Privatization threatens TVO.
SIOUX LOOKOUT, Ont.
The Ontario government's drive to cut expenses through the sell-off of government assets threatens to leave remote, northern, mostly Aboriginal communities at the mercy of private business owners when it comes to television and radio service.
In remote communities in northern Ontario, TVOntario, the government-owned educational broadcaster, carries distance education programming that allows more than 20 people to get their high school diplomas each year. Without this service, those people would be forced to leave their home communities at great expense to attend a secondary school.
Privatization and re-organization have been a major part of the Ontario government's pro-business approach. Several hospitals throughout the province have been targeted for closure since Premier Mike Harris' Progressive Conservatives were elected on June 8, 1995. There has been talk of privatizing the provincially-owned Ontario Hydro along with assets acquired with billions of dollars of public money. The government has also talked of selling off its public controlled Liquor Control Board despite sizable profits, prompting critics to suggest that government is going too far in its efforts to reach out to the business community.
That's what more than 60 people were saying on Nov. 26 when they gathered in Sioux Lookout, Ont. to protest a hearing conducted by the Privatization Secretariat. The committee had scheduled the meeting in the northern town to hear from a dozen local groups. The hearings are part of the public consultation process that is scheduled to end in January.
The Wawatay Native Communications Society and Wahsa Distance Education, operated by the Northern Nishnawbe Education Council, both rely on spare audio channels on TVO's network to reach remote communities. Wawatay Radio has counted on TVO as an economical way to broadcast Native-language programming programming since 1984. Fifty-two hours of regional news and cultural programming is aired each week. Wahsa has relied exclusively on TVO to send its distance education programming to 23 First Nation communities since 1991.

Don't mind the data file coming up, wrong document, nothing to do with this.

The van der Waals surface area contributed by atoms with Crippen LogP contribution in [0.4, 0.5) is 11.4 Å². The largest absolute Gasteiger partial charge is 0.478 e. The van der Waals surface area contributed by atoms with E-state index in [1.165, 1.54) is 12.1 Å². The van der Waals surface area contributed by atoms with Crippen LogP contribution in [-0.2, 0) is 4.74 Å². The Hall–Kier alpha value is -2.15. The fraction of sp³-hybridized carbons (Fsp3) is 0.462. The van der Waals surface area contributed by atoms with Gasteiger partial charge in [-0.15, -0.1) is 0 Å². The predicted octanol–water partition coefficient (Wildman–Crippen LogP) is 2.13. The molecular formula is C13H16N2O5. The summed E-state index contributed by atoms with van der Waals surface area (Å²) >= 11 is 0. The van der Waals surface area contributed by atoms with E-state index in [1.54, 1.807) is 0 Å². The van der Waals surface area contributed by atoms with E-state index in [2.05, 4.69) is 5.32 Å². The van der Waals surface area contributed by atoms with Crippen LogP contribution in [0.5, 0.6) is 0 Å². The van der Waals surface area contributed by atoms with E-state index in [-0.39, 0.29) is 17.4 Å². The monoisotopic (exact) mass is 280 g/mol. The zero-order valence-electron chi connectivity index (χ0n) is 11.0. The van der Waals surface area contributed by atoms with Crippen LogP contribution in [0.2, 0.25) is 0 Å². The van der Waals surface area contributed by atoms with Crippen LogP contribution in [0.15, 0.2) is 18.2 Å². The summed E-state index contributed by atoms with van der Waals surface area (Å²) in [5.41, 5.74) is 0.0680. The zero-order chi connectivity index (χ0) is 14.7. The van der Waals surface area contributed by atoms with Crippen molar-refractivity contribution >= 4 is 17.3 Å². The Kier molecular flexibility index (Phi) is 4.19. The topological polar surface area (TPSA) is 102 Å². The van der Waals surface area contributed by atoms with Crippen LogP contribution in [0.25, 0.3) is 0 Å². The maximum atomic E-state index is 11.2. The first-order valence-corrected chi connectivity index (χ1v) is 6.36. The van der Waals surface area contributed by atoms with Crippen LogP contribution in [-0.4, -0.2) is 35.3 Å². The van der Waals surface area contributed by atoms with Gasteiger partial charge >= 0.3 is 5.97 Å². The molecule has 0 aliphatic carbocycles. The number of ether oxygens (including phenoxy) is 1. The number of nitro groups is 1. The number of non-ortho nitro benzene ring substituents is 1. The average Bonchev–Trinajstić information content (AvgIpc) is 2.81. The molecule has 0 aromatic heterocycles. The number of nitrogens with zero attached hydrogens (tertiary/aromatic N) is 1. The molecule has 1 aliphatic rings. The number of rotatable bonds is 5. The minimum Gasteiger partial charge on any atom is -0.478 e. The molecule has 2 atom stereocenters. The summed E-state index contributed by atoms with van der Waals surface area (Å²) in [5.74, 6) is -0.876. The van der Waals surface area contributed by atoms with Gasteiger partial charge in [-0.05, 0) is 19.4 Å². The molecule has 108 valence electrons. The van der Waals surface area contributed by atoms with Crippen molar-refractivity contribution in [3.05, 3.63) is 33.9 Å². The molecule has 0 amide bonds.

Officials with both organizations believe private business will not operate the services at a loss which will probably mean the end of the services if privatization occurs.
The 60 people met for a rally outside the hotel where the consultation sessions were to be held to protest what appeared to be restrictions placed on public participation in the process. Sioux Lookout is not regarded as an Aboriginal community, despite the fact that it has a sizable Aboriginal population. But it is considered a `jumping off point' for the many remote Aboriginal communities in the far northern portion of the province. The demonstrators believed that public input was limited in Sioux Lookout when it was not limited in Thunder Bay, a community just 200 km to the south-east, and felt the limits may have been aimed at excluding Aboriginal interests.
"The panel is holding a series of public forums across the province, but for some reason that has never been explained to Wawatay or NNEC, they have decided to limit the input from the public during their time here in Sioux Lookout," said Kenina Kakekayash, executive director of Wawatay.
Deborah Reid, an aide to Rob Sampson, minister without portfolio with responsibility for privatization, said the limits were placed on participation because the Sioux Lookout meeting was different from the Thunder Bay meeting.
"Thunder Bay was a public meeting while the meeting in Sioux Lookout was a special Aboriginal meeting," she said.
Norma Kejick, the principal of Wahsa Distance Education, attended the meeting and was allowed to make her point. She is convinced the panel now understands the importance of the northern services.
"I believe the committee members now understand. Maybe now the government will include some kind of clause that the new owners have to provide the same service or better after they take over," Kejick said. "My personal feeling is they're going to go ahead and do it."